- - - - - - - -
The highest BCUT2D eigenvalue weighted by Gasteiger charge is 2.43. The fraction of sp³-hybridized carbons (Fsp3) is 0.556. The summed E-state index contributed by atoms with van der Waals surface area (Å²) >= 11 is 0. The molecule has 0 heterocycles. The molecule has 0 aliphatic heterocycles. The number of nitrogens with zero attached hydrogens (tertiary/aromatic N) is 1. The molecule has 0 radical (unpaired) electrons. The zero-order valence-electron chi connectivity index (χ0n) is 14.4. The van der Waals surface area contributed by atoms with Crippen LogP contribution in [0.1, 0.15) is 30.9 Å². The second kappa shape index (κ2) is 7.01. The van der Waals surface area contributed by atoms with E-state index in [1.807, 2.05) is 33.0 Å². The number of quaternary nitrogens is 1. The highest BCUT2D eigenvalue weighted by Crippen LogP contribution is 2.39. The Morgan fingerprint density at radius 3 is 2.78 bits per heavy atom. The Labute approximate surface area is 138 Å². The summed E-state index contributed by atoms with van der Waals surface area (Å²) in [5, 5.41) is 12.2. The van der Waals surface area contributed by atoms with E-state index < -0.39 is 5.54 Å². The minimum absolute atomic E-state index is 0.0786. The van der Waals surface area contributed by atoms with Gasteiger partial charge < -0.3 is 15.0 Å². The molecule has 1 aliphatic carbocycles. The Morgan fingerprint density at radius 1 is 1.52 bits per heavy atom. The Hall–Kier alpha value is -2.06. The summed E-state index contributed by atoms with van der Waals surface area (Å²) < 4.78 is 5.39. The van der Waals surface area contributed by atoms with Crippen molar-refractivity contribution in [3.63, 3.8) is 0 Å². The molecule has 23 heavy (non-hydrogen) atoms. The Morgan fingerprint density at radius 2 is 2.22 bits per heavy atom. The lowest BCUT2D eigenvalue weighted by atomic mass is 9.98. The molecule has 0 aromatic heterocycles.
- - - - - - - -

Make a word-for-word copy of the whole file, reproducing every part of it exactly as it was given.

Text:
The highest BCUT2D eigenvalue weighted by Gasteiger charge is 2.43. The fraction of sp³-hybridized carbons (Fsp3) is 0.556. The summed E-state index contributed by atoms with van der Waals surface area (Å²) >= 11 is 0. The molecule has 0 heterocycles. The molecule has 0 aliphatic heterocycles. The number of nitrogens with zero attached hydrogens (tertiary/aromatic N) is 1. The molecule has 0 radical (unpaired) electrons. The zero-order valence-electron chi connectivity index (χ0n) is 14.4. The van der Waals surface area contributed by atoms with Crippen LogP contribution in [0.1, 0.15) is 30.9 Å². The second kappa shape index (κ2) is 7.01. The van der Waals surface area contributed by atoms with E-state index in [1.807, 2.05) is 33.0 Å². The number of quaternary nitrogens is 1. The highest BCUT2D eigenvalue weighted by Crippen LogP contribution is 2.39. The Morgan fingerprint density at radius 3 is 2.78 bits per heavy atom. The Labute approximate surface area is 138 Å². The summed E-state index contributed by atoms with van der Waals surface area (Å²) in [5, 5.41) is 12.2. The van der Waals surface area contributed by atoms with E-state index < -0.39 is 5.54 Å². The minimum absolute atomic E-state index is 0.0786. The van der Waals surface area contributed by atoms with Gasteiger partial charge < -0.3 is 15.0 Å². The molecule has 1 aliphatic carbocycles. The Morgan fingerprint density at radius 1 is 1.52 bits per heavy atom. The Hall–Kier alpha value is -2.06. The summed E-state index contributed by atoms with van der Waals surface area (Å²) < 4.78 is 5.39. The van der Waals surface area contributed by atoms with Crippen molar-refractivity contribution in [3.63, 3.8) is 0 Å². The molecule has 23 heavy (non-hydrogen) atoms. The Morgan fingerprint density at radius 2 is 2.22 bits per heavy atom. The lowest BCUT2D eigenvalue weighted by atomic mass is 9.98. The molecule has 0 aromatic heterocycles.